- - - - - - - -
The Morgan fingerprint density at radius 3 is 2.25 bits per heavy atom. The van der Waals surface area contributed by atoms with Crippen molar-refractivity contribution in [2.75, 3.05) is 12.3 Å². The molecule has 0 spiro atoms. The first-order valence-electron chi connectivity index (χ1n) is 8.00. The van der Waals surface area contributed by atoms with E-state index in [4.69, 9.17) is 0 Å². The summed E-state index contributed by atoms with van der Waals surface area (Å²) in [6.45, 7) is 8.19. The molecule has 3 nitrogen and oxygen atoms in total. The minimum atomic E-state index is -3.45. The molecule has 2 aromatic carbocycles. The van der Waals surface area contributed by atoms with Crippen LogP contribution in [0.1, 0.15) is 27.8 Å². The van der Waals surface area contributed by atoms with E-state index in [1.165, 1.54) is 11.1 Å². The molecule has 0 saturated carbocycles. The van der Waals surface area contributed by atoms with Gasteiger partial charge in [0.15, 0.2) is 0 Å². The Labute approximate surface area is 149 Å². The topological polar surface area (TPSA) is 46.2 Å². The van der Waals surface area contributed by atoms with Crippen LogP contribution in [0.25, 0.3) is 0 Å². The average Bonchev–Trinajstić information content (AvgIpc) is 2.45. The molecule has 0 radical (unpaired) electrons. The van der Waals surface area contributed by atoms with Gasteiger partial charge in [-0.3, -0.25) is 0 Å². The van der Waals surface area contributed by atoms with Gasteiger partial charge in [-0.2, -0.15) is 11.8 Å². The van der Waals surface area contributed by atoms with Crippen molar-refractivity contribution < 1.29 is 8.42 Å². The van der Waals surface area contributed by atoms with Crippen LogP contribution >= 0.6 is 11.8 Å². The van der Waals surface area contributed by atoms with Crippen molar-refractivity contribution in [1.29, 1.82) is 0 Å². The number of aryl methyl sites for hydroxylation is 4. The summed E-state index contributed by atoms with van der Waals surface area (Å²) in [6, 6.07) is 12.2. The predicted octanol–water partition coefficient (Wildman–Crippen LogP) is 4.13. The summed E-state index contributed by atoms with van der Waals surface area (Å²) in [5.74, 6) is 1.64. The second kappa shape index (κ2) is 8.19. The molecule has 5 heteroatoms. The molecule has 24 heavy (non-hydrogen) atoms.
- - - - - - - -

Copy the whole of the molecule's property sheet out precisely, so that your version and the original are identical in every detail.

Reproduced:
The Morgan fingerprint density at radius 3 is 2.25 bits per heavy atom. The van der Waals surface area contributed by atoms with Crippen molar-refractivity contribution in [2.75, 3.05) is 12.3 Å². The molecule has 0 spiro atoms. The first-order valence-electron chi connectivity index (χ1n) is 8.00. The van der Waals surface area contributed by atoms with E-state index in [4.69, 9.17) is 0 Å². The summed E-state index contributed by atoms with van der Waals surface area (Å²) in [6.45, 7) is 8.19. The molecule has 3 nitrogen and oxygen atoms in total. The minimum atomic E-state index is -3.45. The molecule has 2 aromatic carbocycles. The van der Waals surface area contributed by atoms with Crippen LogP contribution in [0.1, 0.15) is 27.8 Å². The van der Waals surface area contributed by atoms with E-state index in [1.165, 1.54) is 11.1 Å². The molecule has 0 saturated carbocycles. The van der Waals surface area contributed by atoms with Gasteiger partial charge in [0.15, 0.2) is 0 Å². The Labute approximate surface area is 149 Å². The topological polar surface area (TPSA) is 46.2 Å². The van der Waals surface area contributed by atoms with Crippen LogP contribution in [0.25, 0.3) is 0 Å². The average Bonchev–Trinajstić information content (AvgIpc) is 2.45. The molecule has 0 radical (unpaired) electrons. The van der Waals surface area contributed by atoms with Gasteiger partial charge in [-0.3, -0.25) is 0 Å². The van der Waals surface area contributed by atoms with Gasteiger partial charge in [-0.2, -0.15) is 11.8 Å². The van der Waals surface area contributed by atoms with Crippen molar-refractivity contribution < 1.29 is 8.42 Å². The van der Waals surface area contributed by atoms with Crippen LogP contribution >= 0.6 is 11.8 Å². The van der Waals surface area contributed by atoms with Crippen molar-refractivity contribution in [1.29, 1.82) is 0 Å². The number of aryl methyl sites for hydroxylation is 4. The summed E-state index contributed by atoms with van der Waals surface area (Å²) in [6, 6.07) is 12.2. The predicted octanol–water partition coefficient (Wildman–Crippen LogP) is 4.13. The summed E-state index contributed by atoms with van der Waals surface area (Å²) in [5.74, 6) is 1.64. The second kappa shape index (κ2) is 8.19. The molecule has 5 heteroatoms. The molecule has 24 heavy (non-hydrogen) atoms.